Hill Training

By Ryan Warrenburg, ZAP Endurance

At our adult running camp a few weeks ago we were doing our video analysis with the group and I said for the countless time this summer, “you would really benefit from doing some regular work on hills”. So this month I’d like to talk to you about hills – when, how, and why to use them. Go ahead, cue the collective groan, I’ve heard it before – along with the ashamed look that says you know you should be doing hill training but aren’t. Okay, now with that out of the way let me tell you why hills are important and how they can help take you to the next level in your running. Everyone knows they should be doing hill training, but do you really know why? Most people don’t, they just know they should, but not knowing the reason makes the follow through less likely. Well no more excuses, I’m going to lay it out here and get you motivated to tackle some hills this fall!

Hill Training to Improve Aerobic Capacity

There a number of benefits hills provide, the most obvious being that they’re hard; they stress our lungs and cardiovascular system, providing a great stimulus for improving fitness. But there are a number of ways you can improve fitness that don’t include hill training. So what is it that can sets hill training apart from other types of hard workouts? One of the benefits is that while it provides a great anaerobic threshold stimulus uphill running isn’t all that stressful on your legs. It may feel very stressful on your legs while you’re running, but the impact stress is a fraction of what it is with a similar effort on a flat surface.

We are fortunate enough where we live to be able to run several miles continuously uphill. Yes, that’s right, I said fortunate. We frequently do uphill tempo runs with our athletes. There are a variety of reasons for this; one is that we are able to get in all the aerobic benefits of a tempo run without the impact stress of achieving the same effort on a flat surface. Your body moves at a higher rate of speed on flat surfaces which means ground reactionary forces are higher, and therefore the force of your body impacting the ground is higher. By reducing the speed running uphill we still get in the tempo workout without those higher impact forces.

Hill Training to Improve Running Form

In addition to reducing the impact during hard efforts, hills also improve running biomechanics. When we look at running form on video with our adult running camps we tell a lot of people that incorporating hills into their weekly routine will help improve their form. One of the ways running uphill improves your form is through increased muscle recruitment. You’ll notice if you watch someone running fast they often look much more efficient than they do when they’re running slowly. This isn’t an optical illusion. Your body is very adaptable to stress and when you ask more out of your body it usually responds by finding ways to become more efficient. This adaptability is amplified when running uphill. With the added stress of running uphill your body increases muscle recruitment which improves your efficiency. Doing some hill running a couple of times a week will make that muscle recruitment pattern your normal recruitment pattern, even on flat surfaces. Think of hills as nature’s weight room for distance runners. The idea behind doing leg weights is to improve efficiency in much the same way we aim to with hill training.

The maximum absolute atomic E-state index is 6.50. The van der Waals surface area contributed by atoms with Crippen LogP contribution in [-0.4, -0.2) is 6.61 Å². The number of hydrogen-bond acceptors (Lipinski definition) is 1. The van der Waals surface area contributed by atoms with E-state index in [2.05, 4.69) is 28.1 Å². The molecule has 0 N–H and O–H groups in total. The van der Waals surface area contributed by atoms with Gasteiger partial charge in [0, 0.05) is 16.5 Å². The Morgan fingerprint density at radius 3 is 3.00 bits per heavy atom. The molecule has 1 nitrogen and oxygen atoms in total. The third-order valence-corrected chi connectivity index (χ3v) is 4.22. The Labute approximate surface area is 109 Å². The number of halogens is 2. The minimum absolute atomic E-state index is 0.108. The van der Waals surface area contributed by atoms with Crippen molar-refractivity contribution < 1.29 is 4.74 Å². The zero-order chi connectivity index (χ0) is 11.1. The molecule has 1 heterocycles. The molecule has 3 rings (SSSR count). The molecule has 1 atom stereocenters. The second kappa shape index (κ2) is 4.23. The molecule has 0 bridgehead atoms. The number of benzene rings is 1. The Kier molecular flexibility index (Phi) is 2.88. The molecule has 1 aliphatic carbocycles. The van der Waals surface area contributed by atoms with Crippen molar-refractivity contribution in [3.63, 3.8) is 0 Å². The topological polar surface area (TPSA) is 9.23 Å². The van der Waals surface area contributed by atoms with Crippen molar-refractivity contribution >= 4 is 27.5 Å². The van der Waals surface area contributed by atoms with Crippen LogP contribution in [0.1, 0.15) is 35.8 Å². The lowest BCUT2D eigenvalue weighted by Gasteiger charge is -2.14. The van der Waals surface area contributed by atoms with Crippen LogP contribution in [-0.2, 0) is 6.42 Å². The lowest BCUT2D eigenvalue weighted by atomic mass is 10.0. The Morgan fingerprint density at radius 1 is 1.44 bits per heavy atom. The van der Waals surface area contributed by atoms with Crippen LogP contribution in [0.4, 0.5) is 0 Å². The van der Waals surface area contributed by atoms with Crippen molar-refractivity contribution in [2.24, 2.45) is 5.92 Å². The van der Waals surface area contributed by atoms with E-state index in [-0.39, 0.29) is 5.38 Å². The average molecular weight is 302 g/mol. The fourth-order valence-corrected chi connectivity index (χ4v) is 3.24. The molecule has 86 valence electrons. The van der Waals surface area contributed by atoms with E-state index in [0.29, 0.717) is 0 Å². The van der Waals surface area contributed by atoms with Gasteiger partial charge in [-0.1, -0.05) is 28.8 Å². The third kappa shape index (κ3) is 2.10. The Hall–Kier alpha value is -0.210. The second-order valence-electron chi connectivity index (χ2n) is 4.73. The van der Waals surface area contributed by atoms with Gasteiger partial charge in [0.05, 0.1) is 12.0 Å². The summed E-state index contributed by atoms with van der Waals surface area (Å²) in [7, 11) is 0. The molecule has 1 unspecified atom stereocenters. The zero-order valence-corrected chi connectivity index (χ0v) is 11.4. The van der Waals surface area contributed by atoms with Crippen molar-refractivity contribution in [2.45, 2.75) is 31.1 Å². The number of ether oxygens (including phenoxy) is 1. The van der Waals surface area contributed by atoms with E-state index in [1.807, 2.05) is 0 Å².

Running uphill forces you to land with your feet underneath your center of mass, which is something you should aim to do all the time while you’re running. This is particularly important for people who tend to overstride. By forcing you to land with your feet underneath your center of mass rather than way out in front you also increase your repetition of foot strike. You should be targeting right around 180 foot strikes per minute. Next time you run, take a foot strike count and if you are below 180 total foot strikes then doing some more hill work will help you increase your cadence and make you more efficient.

Hill Training Implementation

There are a number of ways you can incorporate hills to reap the benefits I’ve discussed. In the early stages of your training program where you are spending your time just building up easy base mileage you can still improve efficiency with hills. In addition to finding a hilly run a couple of times a week, finish 2-3 runs a week with 4-10 uphill strides from 10-30 seconds in length. You should take plenty of recovery between them, these aren’t intended to be strenuous; they are simply for improving form and efficiency. As you progress in your training and start doing some longer fartlek and tempo work you can include hilly fartlek runs, the uphill tempos I mentioned, or even longer hill repeats with a jog recovery. As you get closer to your race and your workouts become more specific to the race you’re getting ready for include some shorter, faster hill repeats. While hills serve an important purpose in training it is also important to do some running that is specific to your race as you get closer to race day. If you are targeting a flat 5k then you need to include some work on flat surfaces too.

Include some of these tips in your weekly routine and the next time someone says hill work you won’t be part of the collective groan.